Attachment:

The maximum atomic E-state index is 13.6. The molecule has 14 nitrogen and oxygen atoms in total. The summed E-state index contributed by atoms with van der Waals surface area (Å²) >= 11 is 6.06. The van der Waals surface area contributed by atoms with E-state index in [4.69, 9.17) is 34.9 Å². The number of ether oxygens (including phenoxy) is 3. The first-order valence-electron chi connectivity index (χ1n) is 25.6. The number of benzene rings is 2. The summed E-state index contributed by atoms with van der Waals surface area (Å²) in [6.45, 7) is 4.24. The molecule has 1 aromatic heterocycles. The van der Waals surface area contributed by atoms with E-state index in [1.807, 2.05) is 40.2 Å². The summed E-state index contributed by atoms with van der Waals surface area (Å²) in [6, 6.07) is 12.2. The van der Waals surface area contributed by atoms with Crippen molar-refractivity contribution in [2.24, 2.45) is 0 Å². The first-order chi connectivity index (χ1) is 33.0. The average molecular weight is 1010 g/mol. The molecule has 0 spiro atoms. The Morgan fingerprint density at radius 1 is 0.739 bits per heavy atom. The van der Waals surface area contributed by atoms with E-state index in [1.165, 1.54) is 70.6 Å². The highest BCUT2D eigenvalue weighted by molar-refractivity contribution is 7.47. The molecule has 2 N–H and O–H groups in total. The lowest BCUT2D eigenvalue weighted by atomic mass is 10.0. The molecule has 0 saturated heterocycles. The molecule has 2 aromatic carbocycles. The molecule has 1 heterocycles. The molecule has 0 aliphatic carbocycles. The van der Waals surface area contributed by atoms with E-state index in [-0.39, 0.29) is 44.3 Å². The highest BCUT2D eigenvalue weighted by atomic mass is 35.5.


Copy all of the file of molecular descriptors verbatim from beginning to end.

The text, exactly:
The maximum atomic E-state index is 13.6. The molecule has 14 nitrogen and oxygen atoms in total. The summed E-state index contributed by atoms with van der Waals surface area (Å²) >= 11 is 6.06. The van der Waals surface area contributed by atoms with E-state index in [4.69, 9.17) is 34.9 Å². The number of ether oxygens (including phenoxy) is 3. The first-order valence-electron chi connectivity index (χ1n) is 25.6. The number of benzene rings is 2. The summed E-state index contributed by atoms with van der Waals surface area (Å²) in [6.45, 7) is 4.24. The molecule has 1 aromatic heterocycles. The van der Waals surface area contributed by atoms with E-state index in [1.807, 2.05) is 40.2 Å². The summed E-state index contributed by atoms with van der Waals surface area (Å²) in [6, 6.07) is 12.2. The van der Waals surface area contributed by atoms with Crippen molar-refractivity contribution in [2.24, 2.45) is 0 Å². The first-order chi connectivity index (χ1) is 33.0. The average molecular weight is 1010 g/mol. The molecule has 0 spiro atoms. The Morgan fingerprint density at radius 1 is 0.739 bits per heavy atom. The van der Waals surface area contributed by atoms with E-state index in [1.165, 1.54) is 70.6 Å². The highest BCUT2D eigenvalue weighted by molar-refractivity contribution is 7.47. The molecule has 2 N–H and O–H groups in total. The lowest BCUT2D eigenvalue weighted by atomic mass is 10.0. The molecule has 0 saturated heterocycles. The molecule has 2 aromatic carbocycles. The molecule has 1 heterocycles. The molecule has 0 aliphatic carbocycles. The van der Waals surface area contributed by atoms with E-state index in [-0.39, 0.29) is 44.3 Å². The highest BCUT2D eigenvalue weighted by atomic mass is 35.5.